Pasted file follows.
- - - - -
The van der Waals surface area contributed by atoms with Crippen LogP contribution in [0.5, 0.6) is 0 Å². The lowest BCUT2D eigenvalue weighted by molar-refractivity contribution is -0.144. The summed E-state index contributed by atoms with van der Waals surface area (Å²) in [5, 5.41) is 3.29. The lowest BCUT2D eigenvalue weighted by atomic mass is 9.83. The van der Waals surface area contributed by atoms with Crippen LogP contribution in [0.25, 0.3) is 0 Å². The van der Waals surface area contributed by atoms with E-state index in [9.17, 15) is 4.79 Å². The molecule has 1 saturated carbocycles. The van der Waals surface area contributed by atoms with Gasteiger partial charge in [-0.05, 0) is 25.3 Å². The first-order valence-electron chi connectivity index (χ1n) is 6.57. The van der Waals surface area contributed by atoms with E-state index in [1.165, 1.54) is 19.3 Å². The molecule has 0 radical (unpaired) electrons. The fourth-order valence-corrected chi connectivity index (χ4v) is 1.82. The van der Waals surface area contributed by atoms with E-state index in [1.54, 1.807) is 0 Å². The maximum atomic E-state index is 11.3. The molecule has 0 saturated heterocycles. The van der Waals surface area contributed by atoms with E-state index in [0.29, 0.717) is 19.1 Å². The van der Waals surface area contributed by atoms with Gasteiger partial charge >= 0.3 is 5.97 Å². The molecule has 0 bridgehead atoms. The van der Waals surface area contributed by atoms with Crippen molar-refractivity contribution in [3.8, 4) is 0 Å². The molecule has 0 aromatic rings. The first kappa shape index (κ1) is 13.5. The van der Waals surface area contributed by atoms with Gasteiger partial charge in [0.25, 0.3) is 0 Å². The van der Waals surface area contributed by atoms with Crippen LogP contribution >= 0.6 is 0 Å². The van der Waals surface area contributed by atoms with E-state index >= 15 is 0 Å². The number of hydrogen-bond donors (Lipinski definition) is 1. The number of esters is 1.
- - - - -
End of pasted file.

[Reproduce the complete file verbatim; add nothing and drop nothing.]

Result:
The van der Waals surface area contributed by atoms with Crippen LogP contribution in [0.5, 0.6) is 0 Å². The lowest BCUT2D eigenvalue weighted by molar-refractivity contribution is -0.144. The summed E-state index contributed by atoms with van der Waals surface area (Å²) in [5, 5.41) is 3.29. The lowest BCUT2D eigenvalue weighted by atomic mass is 9.83. The van der Waals surface area contributed by atoms with Crippen LogP contribution in [0.25, 0.3) is 0 Å². The van der Waals surface area contributed by atoms with E-state index in [9.17, 15) is 4.79 Å². The molecule has 1 saturated carbocycles. The van der Waals surface area contributed by atoms with Gasteiger partial charge in [-0.05, 0) is 25.3 Å². The first-order valence-electron chi connectivity index (χ1n) is 6.57. The van der Waals surface area contributed by atoms with E-state index in [1.165, 1.54) is 19.3 Å². The molecule has 0 radical (unpaired) electrons. The fourth-order valence-corrected chi connectivity index (χ4v) is 1.82. The van der Waals surface area contributed by atoms with E-state index in [1.54, 1.807) is 0 Å². The maximum atomic E-state index is 11.3. The molecule has 0 saturated heterocycles. The van der Waals surface area contributed by atoms with E-state index in [0.29, 0.717) is 19.1 Å². The van der Waals surface area contributed by atoms with Gasteiger partial charge >= 0.3 is 5.97 Å². The molecule has 0 bridgehead atoms. The van der Waals surface area contributed by atoms with Crippen molar-refractivity contribution in [3.8, 4) is 0 Å². The molecule has 0 aromatic rings. The first kappa shape index (κ1) is 13.5. The van der Waals surface area contributed by atoms with Gasteiger partial charge in [0.25, 0.3) is 0 Å². The van der Waals surface area contributed by atoms with Crippen LogP contribution >= 0.6 is 0 Å². The van der Waals surface area contributed by atoms with E-state index >= 15 is 0 Å². The number of hydrogen-bond donors (Lipinski definition) is 1. The number of esters is 1.